Another misunderstanding is a “kind”. Do you agree that there are many types of mammal? Yep. There are. Mammals are a “kind”. What about canines? Yep. There are many types of them too. Canine is also a “kind”. “Kind” is a term that can refer to any point in a taxonomic hierarchy (see here), and so is too flexible to actually have any meaning. Yet, still we hear “bacteria only gives us bacteria” and “dogs only ever give us dogs”, so how do we have so many “kinds” of life? And evolution is meant to be stumped by that question as if diversity (and complexity) isn’t exactly what evolution does explain. The first mammal only ever gave more mammals. The first primate only ever gave more primates. The first chordate only ever gave more chordates. The first feline only ever gave more felines. That is what evolution expects. If octopi started giving birth to mosquitoes we’d have to throw the theory of evolution out. The origin of species then would be absolute chaos.

The problem is that this misunderstanding is a creationist’s real understanding of evolution. They think a cat should birth a daffodil, and that a half-Plankton/half-Earthworm creature should exist according to evolutionary theory. Their misunderstanding is foundational, at the very basic level of what evolution is and how it works. And someone has taught them to tie that ridiculous idea up with their theology, on an emotional level.

This is why I no longer engage with creationism.

Related reading from this blog

Evolution and the Piltdown Man

On the Illusion of Species

How Can the Religious Explain Evolution?

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2 thoughts on “Engaging with Creationism”

  1. Our Living Language : Darwin’s theory of evolution by natural selection assumed that tiny adaptations occur in organisms constantly over millions of years. Gradually, a new species develops that is distinct from its ancestors. In the 1970s, however, biologists Niles Eldridge and Stephen Jay Gould proposed that evolution by natural selection may not have been such a smooth and consistent process. Based on fossils from around the world that showed the abrupt appearance of new species, Eldridge and Gould suggested that evolution is better described through punctuated equilibrium. That is, for long periods of time species remain virtually unchanged, not even gradually adapting. They are in equilibrium, in balance with the environment. But when confronted with environmental challenges—sudden climate change , for example—organisms adapt quite quickly, perhaps in only a few thousand years. These active periods are punctuations, after which a new equilibrium exists and species remain stable until the next punctuation.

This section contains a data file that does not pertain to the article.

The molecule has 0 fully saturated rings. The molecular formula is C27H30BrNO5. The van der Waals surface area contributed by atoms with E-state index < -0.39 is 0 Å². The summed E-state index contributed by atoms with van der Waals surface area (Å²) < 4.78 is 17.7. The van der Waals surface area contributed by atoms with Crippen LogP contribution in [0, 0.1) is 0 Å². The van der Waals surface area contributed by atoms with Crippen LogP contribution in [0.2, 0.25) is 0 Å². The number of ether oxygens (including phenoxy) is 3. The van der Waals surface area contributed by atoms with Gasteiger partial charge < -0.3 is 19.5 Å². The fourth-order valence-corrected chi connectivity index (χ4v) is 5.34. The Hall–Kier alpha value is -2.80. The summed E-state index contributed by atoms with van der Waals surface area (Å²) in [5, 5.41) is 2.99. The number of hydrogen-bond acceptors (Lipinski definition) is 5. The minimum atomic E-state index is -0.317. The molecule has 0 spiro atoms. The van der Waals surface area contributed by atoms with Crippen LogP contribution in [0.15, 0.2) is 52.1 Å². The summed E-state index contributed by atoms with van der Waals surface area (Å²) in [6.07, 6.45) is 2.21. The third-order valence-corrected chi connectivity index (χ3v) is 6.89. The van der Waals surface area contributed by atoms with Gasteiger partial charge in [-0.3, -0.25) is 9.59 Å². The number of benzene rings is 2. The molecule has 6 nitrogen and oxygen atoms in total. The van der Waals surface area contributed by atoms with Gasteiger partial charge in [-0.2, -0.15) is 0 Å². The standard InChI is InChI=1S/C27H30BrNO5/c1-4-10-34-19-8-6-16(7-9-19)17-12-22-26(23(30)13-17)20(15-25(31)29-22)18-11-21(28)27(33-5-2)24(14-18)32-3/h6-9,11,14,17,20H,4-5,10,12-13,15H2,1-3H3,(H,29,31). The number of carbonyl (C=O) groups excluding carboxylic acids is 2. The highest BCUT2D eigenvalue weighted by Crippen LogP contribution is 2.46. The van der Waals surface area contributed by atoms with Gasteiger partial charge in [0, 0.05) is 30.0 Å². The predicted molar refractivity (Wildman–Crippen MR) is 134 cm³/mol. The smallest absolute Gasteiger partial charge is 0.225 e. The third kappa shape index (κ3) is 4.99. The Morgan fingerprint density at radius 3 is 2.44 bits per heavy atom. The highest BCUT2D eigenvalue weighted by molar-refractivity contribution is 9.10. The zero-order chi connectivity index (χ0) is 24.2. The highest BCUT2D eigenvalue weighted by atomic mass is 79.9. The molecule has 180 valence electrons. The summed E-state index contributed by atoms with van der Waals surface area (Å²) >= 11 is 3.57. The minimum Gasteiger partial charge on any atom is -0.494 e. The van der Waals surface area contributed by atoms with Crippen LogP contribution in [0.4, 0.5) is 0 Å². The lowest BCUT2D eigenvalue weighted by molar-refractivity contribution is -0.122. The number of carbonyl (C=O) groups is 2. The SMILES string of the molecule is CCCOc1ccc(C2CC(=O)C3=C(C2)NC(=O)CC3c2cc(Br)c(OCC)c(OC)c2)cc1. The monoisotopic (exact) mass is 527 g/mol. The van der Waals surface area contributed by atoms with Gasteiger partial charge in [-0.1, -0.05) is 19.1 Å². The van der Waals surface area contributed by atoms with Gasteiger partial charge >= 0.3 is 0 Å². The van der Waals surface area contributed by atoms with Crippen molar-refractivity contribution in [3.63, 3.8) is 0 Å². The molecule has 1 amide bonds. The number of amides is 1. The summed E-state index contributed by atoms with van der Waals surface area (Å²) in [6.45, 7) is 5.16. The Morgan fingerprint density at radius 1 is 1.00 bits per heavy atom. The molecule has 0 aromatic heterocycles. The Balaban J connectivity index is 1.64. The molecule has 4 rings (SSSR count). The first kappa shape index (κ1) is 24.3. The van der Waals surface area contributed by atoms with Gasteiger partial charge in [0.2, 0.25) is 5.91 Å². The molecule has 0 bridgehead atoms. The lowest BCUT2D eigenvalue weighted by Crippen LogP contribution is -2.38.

1. True. It’s difficult to make immediate sense of Eldridge and Gould’s evidence; in places the idea of approximate equilibrium followed by punctuation makes good sense of the evidence (like the E. coli experiment, led by Richard Lenski), where in others (like Homo ergaster/Homo erectus) it makes no sense at all.
      Even for the E. coli experiment, all populations adapted to the limited glucose supply to some level. But one population had two beneficial mutations that massively increased their ability to use glucose; that one population looks more like a punctuated equilibrium event, but the other populations look like gradual evolution.
      Speciation events, especially “Ring Species” also look gradual. But the emergence of Homo sapiens on the African planes looks punctuated. It is a messy debate.